Summary: If you know anything about Joe Gatto’s unusual career arc, you may have watched him pitch in 2017 and thought to yourself, “Well it’s about freakin’ time!”. Maybe that was just me. Still, Gatto was drafted in the second round of the 2014 draft (aka forever ago) and the belief at the time was that Gatto was not raw like other prep pitchers. Gatto had a matured body and just needed little tweaks here and there as well as experience before he was in the major leagues. Initially his ETA for the major leagues was going to be the 2018 season. Well things didn’t happen that way.Gartto ended up spending a couple more seasons in Rookie Ball than we would’ve thought, but he was clearly primed to breakout back in 2016, his first year at A Ball. Gatto instead was one of the most tortured pitchers in minor league baseball before the Angels finally pulled the plug on that season. An ERA over 7.00 over more than half a season in a pitching friendly environment. Ouch indeed.
It actually took a lot for Gatto to return to the scene of the crime in 2017. There had to be some psychological affect to being back on the same mound. But return he did, and Gatto as it turns out grew a ton from the experience. 21 starts, a 3.46 ERA and a solid K/BB ratio. Hitters were making contact on Joe, but they weren’t squaring him up like before, which speaks to Gatto’s growth in pitching efficiency and getting his pitches to move around a little more in the zone.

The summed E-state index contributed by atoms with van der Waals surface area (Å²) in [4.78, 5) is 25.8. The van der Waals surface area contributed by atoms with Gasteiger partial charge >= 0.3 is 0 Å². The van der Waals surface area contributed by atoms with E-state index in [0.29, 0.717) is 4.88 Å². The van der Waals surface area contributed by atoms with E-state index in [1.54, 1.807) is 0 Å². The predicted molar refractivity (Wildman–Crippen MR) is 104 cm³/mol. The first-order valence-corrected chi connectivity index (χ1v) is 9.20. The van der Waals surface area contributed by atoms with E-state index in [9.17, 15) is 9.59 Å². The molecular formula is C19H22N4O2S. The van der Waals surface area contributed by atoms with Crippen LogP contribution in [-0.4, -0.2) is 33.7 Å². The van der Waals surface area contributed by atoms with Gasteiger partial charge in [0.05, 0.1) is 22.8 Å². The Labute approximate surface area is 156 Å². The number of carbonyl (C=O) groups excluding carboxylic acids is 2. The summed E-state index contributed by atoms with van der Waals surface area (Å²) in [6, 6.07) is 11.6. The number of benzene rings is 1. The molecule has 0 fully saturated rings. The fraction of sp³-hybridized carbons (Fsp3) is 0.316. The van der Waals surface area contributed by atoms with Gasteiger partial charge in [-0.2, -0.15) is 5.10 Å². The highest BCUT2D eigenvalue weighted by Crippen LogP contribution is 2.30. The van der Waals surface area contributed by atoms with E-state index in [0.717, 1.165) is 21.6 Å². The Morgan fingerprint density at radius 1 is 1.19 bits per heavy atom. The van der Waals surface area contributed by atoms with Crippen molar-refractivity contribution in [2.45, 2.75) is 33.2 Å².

Upon being promoted to the Cal League, expectations were tempered. Gatto can strike guys out, but he’s more willing to get a quick groundball out instead. And pitchers that pitch to contact have traditionally really struggled in the Cal League. Gatto didn’t. 6 starts, a 3.34 ERA and more of the same as far as batted ball profile. So now we’re left to wonder, has Gatto truly turned the corner, and if he has, how aggressively might he be promoted? There’s a chance you’re seeing a pitcher that goes 200 innings with a 3.50 ERA in the major leagues. There’s also a chance that his ball just doesn’t move enough to be effective in the majors.
2018 should tell us a lot.